The ad makes a huge enemy — while giving male buyers no reason to prefer the car — just a provocative story and a joke that must have played well at a pitch meeting.

    Sounds like a candidate for our Bad Advertising Hall of Fame. ;>

  • Sheng Bao

    May 9, 2012

    This AD reminds me there is another motor company’s AD which I watched before, there is the link:
    http://www.youtube.com/watch?v=7BjU2tV-6Tg
    In this commercial, Harley Davidson is using almost the same mean to advertise its brand using “sex and cheating” but it is more funny.

    Yes I somehow agree with Karolina, but I think the point these ADs are focusing on making deep impression to the audience but not “trying to mention a taboo”. Also I believe those real consumers(customers) might think those motors are cool stuffs. This point makes a lot male buyers to change their mind and buy these product.

  • Dave Wieneke

    May 9, 2012

    Way to go, Sheng… as dislikable as this ad is, you make a great point that it gets noticies, and that in small portions it could be effective.

    Your share reminded me of this post — about a Facebook campaign that uses being “a playboy” with great effectiveness. It also introduces the most powerful words in marketing.

    Enjoy!
    http://usefularts.us/2011/05/31/target-market/

  • Karolina

    May 9, 2012

    Another similar ad, this time by BMW:
    http://www.youtube.com/watch?v=KDjrkmKUXl4
    - the message is not that direct as it was with the Mercedes and Harley Davidson ads.

  • Rodica

    May 9, 2012

    No doubt that the ad maker attempted a witty turn of events. The man driving the car ends up outwitting his wife and the viewer has in the end a feeling of justice, if not victory. The problem here is that they might have jumped over their targeted segment. People who would buy a Mercedes would probably feel slightly offended to be persuaded by a sex ad. They would normally like to be considered more intelligent than making a car purchase based on their primal instincts.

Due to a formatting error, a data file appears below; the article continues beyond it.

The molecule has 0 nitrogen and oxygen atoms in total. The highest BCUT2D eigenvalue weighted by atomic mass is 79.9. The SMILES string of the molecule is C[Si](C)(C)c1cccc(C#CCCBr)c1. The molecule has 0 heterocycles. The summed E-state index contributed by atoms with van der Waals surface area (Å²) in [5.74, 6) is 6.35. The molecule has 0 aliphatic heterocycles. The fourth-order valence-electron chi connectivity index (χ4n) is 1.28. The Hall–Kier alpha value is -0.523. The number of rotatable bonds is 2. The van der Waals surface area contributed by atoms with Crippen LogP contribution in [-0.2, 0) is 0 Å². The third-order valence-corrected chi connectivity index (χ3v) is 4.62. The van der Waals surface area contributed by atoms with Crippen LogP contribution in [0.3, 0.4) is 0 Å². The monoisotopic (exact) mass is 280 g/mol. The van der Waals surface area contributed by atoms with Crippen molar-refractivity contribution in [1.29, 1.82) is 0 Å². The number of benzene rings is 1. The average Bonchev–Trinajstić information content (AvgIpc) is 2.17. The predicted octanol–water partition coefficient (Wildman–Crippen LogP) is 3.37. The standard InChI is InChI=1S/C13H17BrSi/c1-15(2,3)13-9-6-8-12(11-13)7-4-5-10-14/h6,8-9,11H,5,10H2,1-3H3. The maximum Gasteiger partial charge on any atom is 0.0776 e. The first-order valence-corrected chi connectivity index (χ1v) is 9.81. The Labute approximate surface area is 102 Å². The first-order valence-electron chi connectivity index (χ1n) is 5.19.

Another thing to consider though that this ad was made for the American market, which compared to the European one, can be more appreciative of the surprise or shock that comes with an ad, but I’m not sure it earned them points among Mercedes users.

    After all, I don’t think Mercedes would like to be associated with a red convertible so often depicted in the movies as the car owned by men suffering from their mid-life crisis (first comes the car, then the mistress:).

  • Todd Bartlett

    May 10, 2012

    Hey Dave,

    Like you say in your headline the video is “sexy and smart” but I also find it to be distasteful. Reebok has a similar campaign with the tagline “Cheat on Your Wife But Not Your Workout” which obviously promotes infidelity and they are taking a lot of heat for it right now.

    I’m not sure that this ad sells more cars, but maybe that is not their communication objective. Their objective may be to build awareness and this campaign certainly has the potential to do that.

Leave a Reply

Your email address will not be published.

You may use these HTML tags and attributes: <a href="" title=""> <abbr title=""> <acronym title=""> <b> <blockquote cite=""> <cite> <code> <del datetime=""> <em> <i> <q cite=""> <strike> <strong>